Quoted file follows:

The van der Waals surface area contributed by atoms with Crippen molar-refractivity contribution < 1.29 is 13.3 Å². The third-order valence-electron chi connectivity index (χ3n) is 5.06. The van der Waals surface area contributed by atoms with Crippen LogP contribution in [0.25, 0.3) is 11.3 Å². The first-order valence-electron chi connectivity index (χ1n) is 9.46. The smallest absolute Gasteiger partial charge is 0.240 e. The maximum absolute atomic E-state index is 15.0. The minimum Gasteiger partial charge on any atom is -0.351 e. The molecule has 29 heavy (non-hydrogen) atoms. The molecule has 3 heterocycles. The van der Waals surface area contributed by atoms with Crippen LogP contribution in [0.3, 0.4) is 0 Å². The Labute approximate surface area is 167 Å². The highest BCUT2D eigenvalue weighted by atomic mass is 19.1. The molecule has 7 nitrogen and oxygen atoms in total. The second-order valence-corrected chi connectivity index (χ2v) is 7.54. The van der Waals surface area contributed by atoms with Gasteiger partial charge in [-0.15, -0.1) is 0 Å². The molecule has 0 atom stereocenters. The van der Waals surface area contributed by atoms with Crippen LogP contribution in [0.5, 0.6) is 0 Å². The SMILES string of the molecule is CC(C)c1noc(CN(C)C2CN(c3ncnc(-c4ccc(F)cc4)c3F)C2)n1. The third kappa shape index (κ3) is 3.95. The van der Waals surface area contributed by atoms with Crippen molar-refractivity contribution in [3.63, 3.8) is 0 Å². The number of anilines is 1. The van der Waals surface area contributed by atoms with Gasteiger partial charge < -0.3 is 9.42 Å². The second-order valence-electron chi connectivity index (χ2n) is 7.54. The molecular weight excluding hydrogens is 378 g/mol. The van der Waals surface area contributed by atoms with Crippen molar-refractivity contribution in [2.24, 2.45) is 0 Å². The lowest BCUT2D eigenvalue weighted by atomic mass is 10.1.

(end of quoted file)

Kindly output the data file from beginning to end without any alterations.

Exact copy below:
The van der Waals surface area contributed by atoms with Crippen molar-refractivity contribution < 1.29 is 13.3 Å². The third-order valence-electron chi connectivity index (χ3n) is 5.06. The van der Waals surface area contributed by atoms with Crippen LogP contribution in [0.25, 0.3) is 11.3 Å². The first-order valence-electron chi connectivity index (χ1n) is 9.46. The smallest absolute Gasteiger partial charge is 0.240 e. The maximum absolute atomic E-state index is 15.0. The minimum Gasteiger partial charge on any atom is -0.351 e. The molecule has 29 heavy (non-hydrogen) atoms. The molecule has 3 heterocycles. The van der Waals surface area contributed by atoms with Crippen LogP contribution in [0.3, 0.4) is 0 Å². The Labute approximate surface area is 167 Å². The highest BCUT2D eigenvalue weighted by atomic mass is 19.1. The molecule has 7 nitrogen and oxygen atoms in total. The second-order valence-corrected chi connectivity index (χ2v) is 7.54. The van der Waals surface area contributed by atoms with Gasteiger partial charge in [-0.15, -0.1) is 0 Å². The molecule has 0 atom stereocenters. The van der Waals surface area contributed by atoms with Crippen LogP contribution in [0.5, 0.6) is 0 Å². The SMILES string of the molecule is CC(C)c1noc(CN(C)C2CN(c3ncnc(-c4ccc(F)cc4)c3F)C2)n1. The third kappa shape index (κ3) is 3.95. The van der Waals surface area contributed by atoms with Crippen molar-refractivity contribution in [3.63, 3.8) is 0 Å². The number of anilines is 1. The van der Waals surface area contributed by atoms with Gasteiger partial charge < -0.3 is 9.42 Å². The second-order valence-electron chi connectivity index (χ2n) is 7.54. The molecular weight excluding hydrogens is 378 g/mol. The van der Waals surface area contributed by atoms with Crippen molar-refractivity contribution in [2.24, 2.45) is 0 Å². The lowest BCUT2D eigenvalue weighted by atomic mass is 10.1.